I struggled a lot in school. I moved schools 7 different times growing up. I got bullied a lot, not just from my peers, but from my teachers too. Whenever I tried to talk to anyone about it, my diagnosis was used as something to hide behind: “She’s got Autism, she doesn’t understand. She just perceives things wrong.” Schools like to think that they are inclusive because they have kids with special needs in their classrooms. But throughout my schooling, if I was ever having a bit of trouble, I was taken to a different room. I often got modified work. We’re there but they don’t want us to be heard from, they don’t really like us to say what we need. Everything needs to be individualised and teachers need to not make assumptions. Just because we’re in the classroom doesn’t mean we’re included.

If I could tell my 10-year-old self one thing it would be: What society thinks you’re capable of isn’t the end of what you’re capable of. I probably would’ve just liked to tell myself what I have become, and to create a list of goals that I want to achieve. It’s okay to change them, but never sell myself short, and never think of my difficulties as limitations, because they’re not.

Elise

The I CAN Network is important. I was stuck in a negative hole that my school created and that I jumped into by not believing in myself. If it weren’t for the I CAN Network, I would still be in there, and all of the students I’m now mentoring wouldn’t be able to get out of their similar holes either. The I CAN Network is contagiously positive: once you have an I CAN attitude, you really can do anything.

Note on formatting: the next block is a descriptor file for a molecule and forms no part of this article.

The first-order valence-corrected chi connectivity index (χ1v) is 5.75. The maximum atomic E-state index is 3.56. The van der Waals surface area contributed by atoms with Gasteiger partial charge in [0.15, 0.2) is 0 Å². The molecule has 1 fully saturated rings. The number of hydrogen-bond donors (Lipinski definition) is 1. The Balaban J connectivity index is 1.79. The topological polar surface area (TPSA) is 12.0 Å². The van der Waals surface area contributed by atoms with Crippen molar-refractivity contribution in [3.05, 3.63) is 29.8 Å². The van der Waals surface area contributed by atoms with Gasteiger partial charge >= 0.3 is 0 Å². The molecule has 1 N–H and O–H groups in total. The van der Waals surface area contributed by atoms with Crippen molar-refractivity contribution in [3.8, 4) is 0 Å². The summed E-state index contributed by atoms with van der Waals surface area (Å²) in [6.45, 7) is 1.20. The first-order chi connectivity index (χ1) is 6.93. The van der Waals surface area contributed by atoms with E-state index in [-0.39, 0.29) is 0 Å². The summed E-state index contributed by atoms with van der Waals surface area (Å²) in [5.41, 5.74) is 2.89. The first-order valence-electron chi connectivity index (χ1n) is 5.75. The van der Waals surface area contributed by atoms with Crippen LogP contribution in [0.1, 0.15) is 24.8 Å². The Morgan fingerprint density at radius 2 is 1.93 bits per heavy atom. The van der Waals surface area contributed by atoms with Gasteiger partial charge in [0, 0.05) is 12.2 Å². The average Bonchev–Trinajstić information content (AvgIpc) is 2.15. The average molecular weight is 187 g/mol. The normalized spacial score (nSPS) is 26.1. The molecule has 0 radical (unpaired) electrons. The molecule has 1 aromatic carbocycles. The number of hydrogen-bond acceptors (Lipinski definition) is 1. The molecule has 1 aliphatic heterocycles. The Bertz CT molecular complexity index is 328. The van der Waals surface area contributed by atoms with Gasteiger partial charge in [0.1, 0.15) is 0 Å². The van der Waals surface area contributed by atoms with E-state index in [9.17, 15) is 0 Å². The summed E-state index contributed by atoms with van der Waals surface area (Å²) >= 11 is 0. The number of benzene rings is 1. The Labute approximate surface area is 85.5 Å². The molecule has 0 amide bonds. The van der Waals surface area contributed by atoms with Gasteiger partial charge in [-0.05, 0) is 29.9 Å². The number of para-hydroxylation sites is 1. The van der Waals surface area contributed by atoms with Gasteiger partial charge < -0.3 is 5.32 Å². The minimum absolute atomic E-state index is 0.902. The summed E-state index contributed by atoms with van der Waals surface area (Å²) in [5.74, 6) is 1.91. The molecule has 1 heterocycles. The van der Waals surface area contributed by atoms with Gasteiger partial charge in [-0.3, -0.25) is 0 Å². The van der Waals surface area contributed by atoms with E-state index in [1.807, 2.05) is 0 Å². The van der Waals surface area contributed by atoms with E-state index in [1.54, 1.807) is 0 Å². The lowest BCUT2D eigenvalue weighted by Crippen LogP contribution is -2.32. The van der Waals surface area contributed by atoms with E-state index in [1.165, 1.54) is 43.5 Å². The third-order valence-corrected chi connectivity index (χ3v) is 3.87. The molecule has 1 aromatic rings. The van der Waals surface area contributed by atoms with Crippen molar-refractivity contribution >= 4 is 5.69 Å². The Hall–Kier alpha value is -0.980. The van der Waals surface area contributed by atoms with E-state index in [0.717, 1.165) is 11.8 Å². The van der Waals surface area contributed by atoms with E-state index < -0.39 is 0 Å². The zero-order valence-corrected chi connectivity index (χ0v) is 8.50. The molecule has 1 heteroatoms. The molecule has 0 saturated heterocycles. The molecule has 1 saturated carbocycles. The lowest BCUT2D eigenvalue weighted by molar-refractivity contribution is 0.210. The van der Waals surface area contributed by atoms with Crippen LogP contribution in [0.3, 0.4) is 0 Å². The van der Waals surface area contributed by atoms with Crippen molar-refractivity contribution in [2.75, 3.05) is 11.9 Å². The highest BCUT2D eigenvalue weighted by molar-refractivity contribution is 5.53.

If anyone reading this could do one thing to make sure our society is more inclusive for people on the Autism Spectrum, it would be to get to know someone on the Spectrum. If you see them getting bullied, stick up for them. Ask them what they want to do, and help them to achieve it. That goes for anyone, not just people on the Spectrum. Get to know whoever you can, and help them to achieve. Give people a chance, don’t judge, don’t assume, don’t limit, don’t hold their wings back. Let them know that they can do anything. Just be a friend.

A world that embraces Autism is one where all people are employed, all people have friends, and all people learn in school. It is a world where society sees individuals for their strengths, and where a diagnosis of Autism is not seen as a burden, but rather an opportunity. Embracing Autism involves recognising the good, but also being open to assisting in the struggles. Only then can people with Autism flourish.

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Like many of our mentors, Elise started with I CAN as a mentee. As a mentor, Elise ensures that schools are an inclusive place for people on the Autism Spectrum. We need your support to continue empowering mentors, such as Elise, with a paid position.